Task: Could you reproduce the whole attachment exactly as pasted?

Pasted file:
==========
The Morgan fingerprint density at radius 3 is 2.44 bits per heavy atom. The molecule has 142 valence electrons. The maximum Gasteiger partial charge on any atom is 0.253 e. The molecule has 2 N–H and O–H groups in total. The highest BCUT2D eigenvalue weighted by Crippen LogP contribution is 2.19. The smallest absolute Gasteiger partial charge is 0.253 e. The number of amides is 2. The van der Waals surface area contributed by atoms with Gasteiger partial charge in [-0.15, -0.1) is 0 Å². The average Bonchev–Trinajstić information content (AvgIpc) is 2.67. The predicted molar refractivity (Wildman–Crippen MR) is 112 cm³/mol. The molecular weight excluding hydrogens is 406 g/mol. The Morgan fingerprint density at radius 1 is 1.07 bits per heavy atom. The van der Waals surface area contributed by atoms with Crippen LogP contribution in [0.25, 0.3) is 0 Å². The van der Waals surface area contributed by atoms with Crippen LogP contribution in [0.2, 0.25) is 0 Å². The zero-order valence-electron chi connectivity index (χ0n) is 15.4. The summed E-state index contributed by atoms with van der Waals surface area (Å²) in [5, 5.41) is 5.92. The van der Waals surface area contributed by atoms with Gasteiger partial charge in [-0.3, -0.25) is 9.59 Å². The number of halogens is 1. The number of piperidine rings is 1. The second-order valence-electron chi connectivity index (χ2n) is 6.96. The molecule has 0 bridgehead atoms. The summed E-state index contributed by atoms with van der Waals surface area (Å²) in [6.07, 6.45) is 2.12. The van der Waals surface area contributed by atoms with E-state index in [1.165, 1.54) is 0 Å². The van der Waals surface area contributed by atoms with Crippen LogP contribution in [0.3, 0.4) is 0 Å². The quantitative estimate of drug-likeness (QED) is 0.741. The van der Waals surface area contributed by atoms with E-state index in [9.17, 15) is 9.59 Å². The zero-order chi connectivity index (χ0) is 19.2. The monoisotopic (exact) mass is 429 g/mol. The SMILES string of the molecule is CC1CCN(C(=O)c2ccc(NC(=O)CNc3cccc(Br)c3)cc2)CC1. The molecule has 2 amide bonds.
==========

The Morgan fingerprint density at radius 3 is 2.44 bits per heavy atom. The molecule has 142 valence electrons. The maximum Gasteiger partial charge on any atom is 0.253 e. The molecule has 2 N–H and O–H groups in total. The highest BCUT2D eigenvalue weighted by Crippen LogP contribution is 2.19. The smallest absolute Gasteiger partial charge is 0.253 e. The number of amides is 2. The van der Waals surface area contributed by atoms with Gasteiger partial charge in [-0.15, -0.1) is 0 Å². The average Bonchev–Trinajstić information content (AvgIpc) is 2.67. The predicted molar refractivity (Wildman–Crippen MR) is 112 cm³/mol. The molecular weight excluding hydrogens is 406 g/mol. The Morgan fingerprint density at radius 1 is 1.07 bits per heavy atom. The van der Waals surface area contributed by atoms with Crippen LogP contribution in [0.25, 0.3) is 0 Å². The van der Waals surface area contributed by atoms with Crippen LogP contribution in [0.2, 0.25) is 0 Å². The zero-order valence-electron chi connectivity index (χ0n) is 15.4. The summed E-state index contributed by atoms with van der Waals surface area (Å²) in [5, 5.41) is 5.92. The van der Waals surface area contributed by atoms with Gasteiger partial charge in [-0.3, -0.25) is 9.59 Å². The number of halogens is 1. The number of piperidine rings is 1. The second-order valence-electron chi connectivity index (χ2n) is 6.96. The molecule has 0 bridgehead atoms. The summed E-state index contributed by atoms with van der Waals surface area (Å²) in [6.07, 6.45) is 2.12. The van der Waals surface area contributed by atoms with E-state index in [1.165, 1.54) is 0 Å². The van der Waals surface area contributed by atoms with Crippen LogP contribution in [0.3, 0.4) is 0 Å². The quantitative estimate of drug-likeness (QED) is 0.741. The van der Waals surface area contributed by atoms with E-state index in [9.17, 15) is 9.59 Å². The zero-order chi connectivity index (χ0) is 19.2. The monoisotopic (exact) mass is 429 g/mol. The SMILES string of the molecule is CC1CCN(C(=O)c2ccc(NC(=O)CNc3cccc(Br)c3)cc2)CC1. The molecule has 2 amide bonds.